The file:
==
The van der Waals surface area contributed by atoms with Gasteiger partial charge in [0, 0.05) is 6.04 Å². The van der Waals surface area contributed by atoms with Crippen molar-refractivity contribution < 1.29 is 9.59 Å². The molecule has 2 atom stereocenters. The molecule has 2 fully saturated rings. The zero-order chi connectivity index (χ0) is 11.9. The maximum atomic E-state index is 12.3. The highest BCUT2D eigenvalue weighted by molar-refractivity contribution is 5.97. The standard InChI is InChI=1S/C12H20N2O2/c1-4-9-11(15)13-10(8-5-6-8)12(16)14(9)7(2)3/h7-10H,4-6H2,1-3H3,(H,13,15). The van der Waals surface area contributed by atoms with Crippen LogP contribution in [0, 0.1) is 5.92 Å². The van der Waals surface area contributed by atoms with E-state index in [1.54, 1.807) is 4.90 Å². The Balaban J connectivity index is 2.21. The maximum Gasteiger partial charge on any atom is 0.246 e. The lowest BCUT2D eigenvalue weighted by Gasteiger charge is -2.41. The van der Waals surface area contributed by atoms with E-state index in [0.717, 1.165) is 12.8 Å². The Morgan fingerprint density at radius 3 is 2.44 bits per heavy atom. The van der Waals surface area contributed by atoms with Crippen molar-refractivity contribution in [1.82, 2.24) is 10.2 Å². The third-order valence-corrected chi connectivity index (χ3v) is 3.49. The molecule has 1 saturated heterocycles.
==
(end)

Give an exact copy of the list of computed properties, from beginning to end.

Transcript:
The van der Waals surface area contributed by atoms with Gasteiger partial charge in [0, 0.05) is 6.04 Å². The van der Waals surface area contributed by atoms with Crippen molar-refractivity contribution < 1.29 is 9.59 Å². The molecule has 2 atom stereocenters. The molecule has 2 fully saturated rings. The zero-order chi connectivity index (χ0) is 11.9. The maximum atomic E-state index is 12.3. The highest BCUT2D eigenvalue weighted by molar-refractivity contribution is 5.97. The standard InChI is InChI=1S/C12H20N2O2/c1-4-9-11(15)13-10(8-5-6-8)12(16)14(9)7(2)3/h7-10H,4-6H2,1-3H3,(H,13,15). The van der Waals surface area contributed by atoms with Crippen LogP contribution in [0, 0.1) is 5.92 Å². The van der Waals surface area contributed by atoms with E-state index in [1.54, 1.807) is 4.90 Å². The Balaban J connectivity index is 2.21. The maximum Gasteiger partial charge on any atom is 0.246 e. The lowest BCUT2D eigenvalue weighted by Gasteiger charge is -2.41. The van der Waals surface area contributed by atoms with E-state index in [0.717, 1.165) is 12.8 Å². The Morgan fingerprint density at radius 3 is 2.44 bits per heavy atom. The van der Waals surface area contributed by atoms with Crippen molar-refractivity contribution in [1.82, 2.24) is 10.2 Å². The third-order valence-corrected chi connectivity index (χ3v) is 3.49. The molecule has 1 saturated heterocycles.